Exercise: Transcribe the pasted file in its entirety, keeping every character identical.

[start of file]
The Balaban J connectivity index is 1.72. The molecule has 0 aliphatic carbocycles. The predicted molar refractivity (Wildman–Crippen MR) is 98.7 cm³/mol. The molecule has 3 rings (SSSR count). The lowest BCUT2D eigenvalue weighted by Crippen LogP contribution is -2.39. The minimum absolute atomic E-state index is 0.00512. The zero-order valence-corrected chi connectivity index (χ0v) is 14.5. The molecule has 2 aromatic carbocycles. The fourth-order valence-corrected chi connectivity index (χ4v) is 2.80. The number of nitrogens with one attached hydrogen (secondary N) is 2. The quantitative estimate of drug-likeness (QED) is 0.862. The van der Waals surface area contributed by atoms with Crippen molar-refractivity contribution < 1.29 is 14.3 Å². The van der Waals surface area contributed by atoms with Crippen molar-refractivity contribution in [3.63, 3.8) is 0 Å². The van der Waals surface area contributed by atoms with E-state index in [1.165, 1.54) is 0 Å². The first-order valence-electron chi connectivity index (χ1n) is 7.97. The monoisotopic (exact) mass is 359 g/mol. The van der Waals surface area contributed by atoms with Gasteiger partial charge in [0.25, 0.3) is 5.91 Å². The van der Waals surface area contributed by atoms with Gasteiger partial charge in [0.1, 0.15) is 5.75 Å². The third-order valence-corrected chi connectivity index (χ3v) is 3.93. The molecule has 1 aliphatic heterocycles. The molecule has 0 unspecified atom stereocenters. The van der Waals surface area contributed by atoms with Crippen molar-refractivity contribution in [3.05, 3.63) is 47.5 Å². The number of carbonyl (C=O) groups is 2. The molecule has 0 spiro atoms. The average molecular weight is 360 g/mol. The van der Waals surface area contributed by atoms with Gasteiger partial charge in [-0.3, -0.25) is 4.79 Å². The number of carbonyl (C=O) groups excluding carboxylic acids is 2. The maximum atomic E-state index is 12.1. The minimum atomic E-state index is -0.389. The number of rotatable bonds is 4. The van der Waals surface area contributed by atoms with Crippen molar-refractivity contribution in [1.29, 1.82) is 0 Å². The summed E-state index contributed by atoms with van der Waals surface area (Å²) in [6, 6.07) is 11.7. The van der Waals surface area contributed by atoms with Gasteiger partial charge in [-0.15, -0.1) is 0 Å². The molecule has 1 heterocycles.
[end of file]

The Balaban J connectivity index is 1.72. The molecule has 0 aliphatic carbocycles. The predicted molar refractivity (Wildman–Crippen MR) is 98.7 cm³/mol. The molecule has 3 rings (SSSR count). The lowest BCUT2D eigenvalue weighted by Crippen LogP contribution is -2.39. The minimum absolute atomic E-state index is 0.00512. The zero-order valence-corrected chi connectivity index (χ0v) is 14.5. The molecule has 2 aromatic carbocycles. The fourth-order valence-corrected chi connectivity index (χ4v) is 2.80. The number of nitrogens with one attached hydrogen (secondary N) is 2. The quantitative estimate of drug-likeness (QED) is 0.862. The van der Waals surface area contributed by atoms with Crippen molar-refractivity contribution < 1.29 is 14.3 Å². The van der Waals surface area contributed by atoms with Crippen molar-refractivity contribution in [3.63, 3.8) is 0 Å². The van der Waals surface area contributed by atoms with E-state index in [1.165, 1.54) is 0 Å². The first-order valence-electron chi connectivity index (χ1n) is 7.97. The monoisotopic (exact) mass is 359 g/mol. The van der Waals surface area contributed by atoms with Gasteiger partial charge in [0.25, 0.3) is 5.91 Å². The van der Waals surface area contributed by atoms with Gasteiger partial charge in [0.1, 0.15) is 5.75 Å². The third-order valence-corrected chi connectivity index (χ3v) is 3.93. The molecule has 1 aliphatic heterocycles. The molecule has 0 unspecified atom stereocenters. The van der Waals surface area contributed by atoms with Crippen molar-refractivity contribution in [3.05, 3.63) is 47.5 Å². The number of carbonyl (C=O) groups is 2. The molecule has 0 spiro atoms. The average molecular weight is 360 g/mol. The van der Waals surface area contributed by atoms with Gasteiger partial charge in [-0.3, -0.25) is 4.79 Å². The number of carbonyl (C=O) groups excluding carboxylic acids is 2. The maximum atomic E-state index is 12.1. The minimum atomic E-state index is -0.389. The number of rotatable bonds is 4. The van der Waals surface area contributed by atoms with Crippen molar-refractivity contribution in [1.29, 1.82) is 0 Å². The summed E-state index contributed by atoms with van der Waals surface area (Å²) in [6, 6.07) is 11.7. The van der Waals surface area contributed by atoms with Gasteiger partial charge in [-0.15, -0.1) is 0 Å². The molecule has 1 heterocycles.